Which illustrates yet another aspect of how all this talk of "let's just use the "Internal RISC" of Intel's x86!" is deeply misleading: it's not like a "look-up translation table" in which one x86 instruction translates into several smaller micro-ops, BAM, done. No, it's part of an extraordinarily complex engine of dynamic execution, tied deeply into OOE and everything else.

You can't just separate the two. They're the same thing.
 
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Re: Is x86 RISC or CISC?

Thu Nov 29, 2018 12:13 pm

dragontamer5788 wrote:
Honestly, the machines these days which have the "spirit of RISC" are GPUs. You have very, very simple cores, all tied together with a single instruction pointer. You get 64-wide 32-bit operations typically in AMD or NVidia CPUs. (I think NVidia shrank it to 32-at-a-time in more recent architectures). In either case, you're executing a LOT of operations per clock tick, but have difficulty with "if" statements and loops.

So you've got your typical CPU design, which is an out-of-order design which looks for parallelism at run time. Then you have GPUs which are explicitly programmed with parallelism at compile-time.

Those are IMO, the only real kinds of designs going on today. Since CPUs have a huge engine to look for parallelism, "classic" code runs faster, since there's a huge amount of innate parallelism in most people's math problems. (Quadratic equation: -b +/- sqrt(b^2 - 4*a*c) / 2a. The 2*a, b^2, and 4*a*c can all execute at the same time. Any modern CPU would automatically parallelize the instruction stream and do so). Doesn't matter if you are Intel, AMD, ARM, or Power9. All systems will read the instruction stream, break it apart into micro-ops, scheudle the renaming engine, execute those instructions out of order, and innately parallelize it (even though the code wasn't designed for parallelism, the CPU "discovers" the parallelism and executes it).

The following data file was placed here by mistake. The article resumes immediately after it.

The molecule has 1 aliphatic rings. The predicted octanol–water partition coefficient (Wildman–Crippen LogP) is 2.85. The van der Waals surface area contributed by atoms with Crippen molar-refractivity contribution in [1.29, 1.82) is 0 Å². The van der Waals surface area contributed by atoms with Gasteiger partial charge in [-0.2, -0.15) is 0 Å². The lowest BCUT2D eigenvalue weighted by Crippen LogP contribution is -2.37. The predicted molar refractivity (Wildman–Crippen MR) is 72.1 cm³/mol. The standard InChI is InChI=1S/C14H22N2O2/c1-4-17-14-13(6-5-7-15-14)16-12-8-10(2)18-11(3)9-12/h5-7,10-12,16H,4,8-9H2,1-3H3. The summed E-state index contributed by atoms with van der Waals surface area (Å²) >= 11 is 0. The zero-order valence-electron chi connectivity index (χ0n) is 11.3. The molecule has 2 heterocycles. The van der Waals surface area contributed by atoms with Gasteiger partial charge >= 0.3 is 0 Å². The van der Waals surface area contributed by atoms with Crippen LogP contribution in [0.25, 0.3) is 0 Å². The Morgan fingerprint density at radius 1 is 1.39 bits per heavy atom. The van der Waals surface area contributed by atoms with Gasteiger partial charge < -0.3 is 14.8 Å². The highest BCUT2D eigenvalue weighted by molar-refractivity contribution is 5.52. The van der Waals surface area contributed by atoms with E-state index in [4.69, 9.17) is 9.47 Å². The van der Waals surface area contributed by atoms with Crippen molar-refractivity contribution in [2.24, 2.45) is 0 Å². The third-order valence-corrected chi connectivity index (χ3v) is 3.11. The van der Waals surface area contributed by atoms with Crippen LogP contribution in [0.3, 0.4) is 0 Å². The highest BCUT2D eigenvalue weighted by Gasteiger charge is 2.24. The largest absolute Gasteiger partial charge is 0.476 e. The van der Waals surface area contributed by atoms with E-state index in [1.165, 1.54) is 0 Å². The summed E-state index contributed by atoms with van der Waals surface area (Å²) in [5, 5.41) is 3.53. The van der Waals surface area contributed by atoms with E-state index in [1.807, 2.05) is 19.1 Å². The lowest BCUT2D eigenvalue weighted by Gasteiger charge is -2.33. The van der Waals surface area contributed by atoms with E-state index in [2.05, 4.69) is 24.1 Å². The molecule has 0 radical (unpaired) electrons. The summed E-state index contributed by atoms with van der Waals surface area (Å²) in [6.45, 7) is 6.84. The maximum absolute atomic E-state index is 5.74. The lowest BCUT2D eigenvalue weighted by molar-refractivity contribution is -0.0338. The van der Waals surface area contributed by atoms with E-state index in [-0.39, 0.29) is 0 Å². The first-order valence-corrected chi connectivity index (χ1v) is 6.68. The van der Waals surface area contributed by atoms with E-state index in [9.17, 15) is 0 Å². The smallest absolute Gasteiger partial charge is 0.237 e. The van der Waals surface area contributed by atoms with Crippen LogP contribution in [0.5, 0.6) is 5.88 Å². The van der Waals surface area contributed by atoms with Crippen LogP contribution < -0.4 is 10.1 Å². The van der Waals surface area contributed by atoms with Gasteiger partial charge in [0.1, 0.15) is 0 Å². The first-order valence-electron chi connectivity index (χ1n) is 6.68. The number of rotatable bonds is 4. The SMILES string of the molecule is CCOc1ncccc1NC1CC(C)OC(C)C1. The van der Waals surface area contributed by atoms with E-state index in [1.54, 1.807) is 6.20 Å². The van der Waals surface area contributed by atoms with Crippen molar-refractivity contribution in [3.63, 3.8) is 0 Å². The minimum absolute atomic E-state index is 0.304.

GPUs do NOT have an out-of-order engine, and instead rely upon the programmer to point out splotches of code which can become parallelized. CUDA / OpenCL / OpenMP, and other technologies, have made this easier to do. Since the programmer points out the parallelism explicitly, GPUs get rid of the out-of-order engine and almost purely rely upon the programmer / compiler. Even then, neither NVidia nor AMD expose the internals of the GPU (like how many registers actually exist). PTX code and GCN code are compiled, and reinterpreted for specific architectures. IE: Your CUDA code turns into PTX "intermediate assembly" first, and then later the PTX code turns into "final device machine code" at a later time.

Its very important to have a steady instruction-set that works across generations of designs. So you'll never see the "real system" exposed. There will always be a translation layer.

Or to put it in simpler terms: CPUs are for general-purpose computing while GPUs are for specialized computing. Neither does the other's job particularly well.
 
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Re: Is x86 RISC or CISC?

Thu Nov 29, 2018 12:17 pm

dragontamer5788 wrote:
VLIW seems like a good idea, but it seems like in practice, even in the highly-parallel GPU world, its not really practical for the compiler to be making that decision. Modern GPUs are slightly "smarter" than VLIW and are kinda designed to be 10x SMT / hyperthreaded. So sure, there's a VLIW-like thing going on, with VPUs being allocated by the compiler. But the GPU is smart enough to realize when these cores aren't being fully utilized, and can quickly switch between threads to find more work.

"Seemed like a good idea" is the key here. It is impossible for the compiler to predict run-time behavior without a lot of additional information (for example PGO, which is itself imperfect).

VLIW failed because it was the wrong solution to the problem. IMHO, it was the opposite of the right solution.

Modern compilers are fantastic at optimizing code. People often don't realize just much amazing "rocket science" there is in a modern compiler's optimizer. They're fantastic. But, that being said, once again, they can only infer the programmer's intent and turn it into better code; they cannot predict runtime behavior because there are so many external factors that affect the runtime path.
Last edited by Buub on Thu Nov 29, 2018 12:19 pm, edited 1 time in total.